Subscribe
Subscribe
MY AMERICAN SCIENTIST
LOG IN! REGISTER!
SEARCH
 
Logo IMG
HOME > MULTIMEDIA > Multimedia Detail

SCIENCE IN THE NEWS DAILY

Wood That Reaches New Heights

from the New York Times (Registration Required)

LONDON -- Among the many apartment buildings in the London borough of Hackney, the nine-story structure on the corner of Provost Street and Murray Grove stands out, its exterior a mix of white and gray tiles rather than the usual brick. But it's what's underneath this cladding that makes the 29-unit building truly different. From the second floor up, it is constructed entirely of wood, making it one of the tallest wooden residential buildings in the world.

It was built three years ago using laminated spruce panels, up to half a foot thick and 30 feet long, that were fabricated to precise specifications in Austria, shipped across the English Channel and bolted together on site to form the exterior and interior walls, floors and roof. Even the stairwells and elevator shafts are made from these solid panels, called cross-laminated timber, which resemble supersize plywood.

Developed in Europe in the 1990s, cross-laminated timber, or CLT, is among the latest in a long line of "engineered" wood products that are strong and rigid enough to replace steel and concrete as structural elements in bigger buildings. Already popular in Europe, CLT is only beginning to catch on in North America...

Read more...


comments powered by Disqus
 

Connect With Us:

Facebook Icon Sm Twitter Icon Google+ Icon Pinterest Icon RSS Feed Instagram Icon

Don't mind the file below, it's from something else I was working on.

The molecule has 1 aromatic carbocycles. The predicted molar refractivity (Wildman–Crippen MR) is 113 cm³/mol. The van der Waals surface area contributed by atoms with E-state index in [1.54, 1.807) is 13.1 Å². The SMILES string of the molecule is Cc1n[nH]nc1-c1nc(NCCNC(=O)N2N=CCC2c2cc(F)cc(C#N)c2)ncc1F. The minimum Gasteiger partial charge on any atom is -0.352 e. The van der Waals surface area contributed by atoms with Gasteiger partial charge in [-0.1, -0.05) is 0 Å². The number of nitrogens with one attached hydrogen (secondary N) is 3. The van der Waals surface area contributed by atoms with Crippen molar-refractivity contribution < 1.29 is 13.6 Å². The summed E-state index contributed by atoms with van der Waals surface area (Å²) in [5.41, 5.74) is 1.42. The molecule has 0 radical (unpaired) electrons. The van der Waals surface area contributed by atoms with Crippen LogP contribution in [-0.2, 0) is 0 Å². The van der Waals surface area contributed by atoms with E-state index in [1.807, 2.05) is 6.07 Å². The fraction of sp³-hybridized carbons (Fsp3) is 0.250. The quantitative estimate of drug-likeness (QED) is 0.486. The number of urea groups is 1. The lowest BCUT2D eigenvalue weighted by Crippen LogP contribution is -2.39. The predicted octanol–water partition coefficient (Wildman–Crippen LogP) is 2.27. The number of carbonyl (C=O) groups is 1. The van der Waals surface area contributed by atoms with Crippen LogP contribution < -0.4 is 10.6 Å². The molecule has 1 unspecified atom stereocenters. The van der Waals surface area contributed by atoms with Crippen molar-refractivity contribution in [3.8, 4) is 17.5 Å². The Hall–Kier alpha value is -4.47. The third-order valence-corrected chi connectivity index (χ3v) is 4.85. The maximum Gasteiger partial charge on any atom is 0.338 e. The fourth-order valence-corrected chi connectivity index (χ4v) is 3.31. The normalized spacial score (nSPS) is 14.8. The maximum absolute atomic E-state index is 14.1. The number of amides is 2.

Latest Multimedia

2015-08WyskMMClick to Enlarge Image

PODCAST & VIDEO: 3D Printing Replacement Body Parts

Regenerative medicine, a fledgling field with the aim of regrowing parts from a person’s own cells, is being amplified with 3D-printing technology, which can now use organic materials to create scaffolds that cells need to grow into their final forms. Richard Wysk, a professor of industrial and systems engineering at North Carolina State University, discusses the latest successes with this research, and the timeline for creating more complicated structures.

To view all multimedia content, click "Latest Multimedia."



RSS Feed Subscription

Receive notification when new content is posted from the entire website, or choose from the customized feeds available.


EMAIL TO A FRIEND :

Of Possible Interest

Pizza Lunch Podcasts: Through the Theoretical Glass

Science In The News Daily: New Holey Material Soaks Up CO2

Science in the News Weekly: Building With Cross-Laminated Timber

Subscribe to American Scientist